Adults with hearing loss that is untreated (ie hearing aids or other form of amplification) are more likely to develop cognitive issues, such as dementia and other cognitive declines.  This is not to say that it is certain that this population will develop these issues with certainty.  Studies performed at John Hopkins University and many others are continuing to pursue answers in this area.   There are a few reasons why hearing loss is linked to issues with brain function. 

So what does this mean for those suffering from hearing loss?

It is proven that hearing loss can often lead to social isolation and loneliness.  For some, hearing loss creates anxiety in their favorite listening environments such as church, family dinners and restaurants because there is often background noise and multiple talkers.  This can make communicating and/or appreciating these situations very difficult for someone with hearing loss so that person may choose to avoid the anxiety or frustration.  They will, instead, stop going to these events which takes away something that they would otherwise enjoy.  This isolates them from their loved ones and others because they are missing out on life’s many little and big moments.  This anxiety and/or isolation can lead to depression.  There are known links from depression to an increased risk for developing Alzheimer’s and dementia.  There are also positive links from social interaction and communication to a healthier well-being.   It is important to stay involved in hobbies and activities that help keep you learning, happy and even challenged such as dancing, board games, crafts and music. 

As previously mentioned, the brain and the ears have to work together as a system.  When someone is struggling to hear in an environment due to hearing loss it takes much more effort for them to listen.  They may have to strain to hear the speaker, lean in, ask people to repeat or try to fill in the missing pieces of speech that they aren’t hearing.  All of this effort to hear is proven to provide less understanding and memory altogether.  Imagine being in an important meeting with multiple talkers while also struggling to hear.  At the end of that meeting, you may feel exhausted and left with little comprehension of what all was said.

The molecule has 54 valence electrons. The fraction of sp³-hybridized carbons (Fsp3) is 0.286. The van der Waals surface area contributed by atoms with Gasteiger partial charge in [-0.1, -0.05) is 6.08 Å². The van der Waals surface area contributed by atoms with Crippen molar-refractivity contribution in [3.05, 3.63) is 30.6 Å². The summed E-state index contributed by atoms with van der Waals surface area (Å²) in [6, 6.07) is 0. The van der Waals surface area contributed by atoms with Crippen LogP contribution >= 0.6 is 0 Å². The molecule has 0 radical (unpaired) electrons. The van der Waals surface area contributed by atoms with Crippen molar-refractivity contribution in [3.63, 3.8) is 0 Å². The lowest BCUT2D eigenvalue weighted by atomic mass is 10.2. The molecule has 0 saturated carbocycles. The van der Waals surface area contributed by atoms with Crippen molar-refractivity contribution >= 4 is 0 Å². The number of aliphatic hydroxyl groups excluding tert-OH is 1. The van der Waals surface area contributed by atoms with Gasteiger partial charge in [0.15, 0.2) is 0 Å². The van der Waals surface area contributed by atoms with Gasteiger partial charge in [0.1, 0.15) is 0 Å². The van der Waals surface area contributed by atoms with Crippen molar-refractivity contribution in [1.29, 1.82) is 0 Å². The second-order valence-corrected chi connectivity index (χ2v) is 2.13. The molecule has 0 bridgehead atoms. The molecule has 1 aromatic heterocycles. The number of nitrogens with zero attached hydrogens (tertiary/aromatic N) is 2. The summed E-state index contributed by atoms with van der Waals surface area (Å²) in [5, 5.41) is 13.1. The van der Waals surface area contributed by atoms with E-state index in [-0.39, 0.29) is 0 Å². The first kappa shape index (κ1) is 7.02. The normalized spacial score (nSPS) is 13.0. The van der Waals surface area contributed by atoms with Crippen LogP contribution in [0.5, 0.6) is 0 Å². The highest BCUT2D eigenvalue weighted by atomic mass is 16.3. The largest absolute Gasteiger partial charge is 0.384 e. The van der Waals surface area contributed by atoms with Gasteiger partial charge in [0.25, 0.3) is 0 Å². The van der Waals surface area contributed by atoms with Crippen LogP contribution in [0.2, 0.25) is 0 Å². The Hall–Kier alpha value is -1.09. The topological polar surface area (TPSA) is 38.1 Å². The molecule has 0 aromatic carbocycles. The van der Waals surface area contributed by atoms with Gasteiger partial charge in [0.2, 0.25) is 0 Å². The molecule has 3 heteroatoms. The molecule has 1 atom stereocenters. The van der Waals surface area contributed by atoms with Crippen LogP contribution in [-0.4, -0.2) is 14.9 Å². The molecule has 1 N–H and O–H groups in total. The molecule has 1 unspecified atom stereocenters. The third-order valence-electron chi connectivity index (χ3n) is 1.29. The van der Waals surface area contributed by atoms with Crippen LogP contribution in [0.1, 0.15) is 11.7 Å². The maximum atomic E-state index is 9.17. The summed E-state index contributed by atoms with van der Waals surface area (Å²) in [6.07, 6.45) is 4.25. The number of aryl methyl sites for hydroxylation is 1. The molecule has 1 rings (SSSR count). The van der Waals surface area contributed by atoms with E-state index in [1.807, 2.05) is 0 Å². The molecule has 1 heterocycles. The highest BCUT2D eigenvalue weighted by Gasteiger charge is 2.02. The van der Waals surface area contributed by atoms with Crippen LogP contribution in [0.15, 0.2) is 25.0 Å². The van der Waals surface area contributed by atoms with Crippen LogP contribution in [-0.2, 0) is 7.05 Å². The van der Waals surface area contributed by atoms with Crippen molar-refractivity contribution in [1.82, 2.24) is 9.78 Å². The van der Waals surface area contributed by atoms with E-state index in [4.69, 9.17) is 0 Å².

Having a hearing loss increases the “cognitive load” or work the brain must do to be involved. 

Another theory that is still being researched involves the physical size of the brain.  Our brains shrink as we age and hearing loss may be a contributing factor to that brain atrophy.  If parts of our brain, like for hearing, are note being stimulated than the brain reduces in size as it is not needed for those functions.  If these areas are active through the use of hearing aids, it might allow the brain to return to its original size and purpose.  Imaging studies of the brain through more research are identifying these factors and possible outcomes. 

It is a common misconception that hearing is only about your ears. 

Hearing, listening and understanding all rely on the ears but the brain is an integral part of making this system whole. It is important to adapt a healthy lifestyle for your overall well-being including getting enough sleep and exercise, having a healthy diet and taking care of your body as it begins to age.  Some aspects of your health, like hearing, can be easier to ignore or procrastinate but they may play an important role in the overall function of your brain.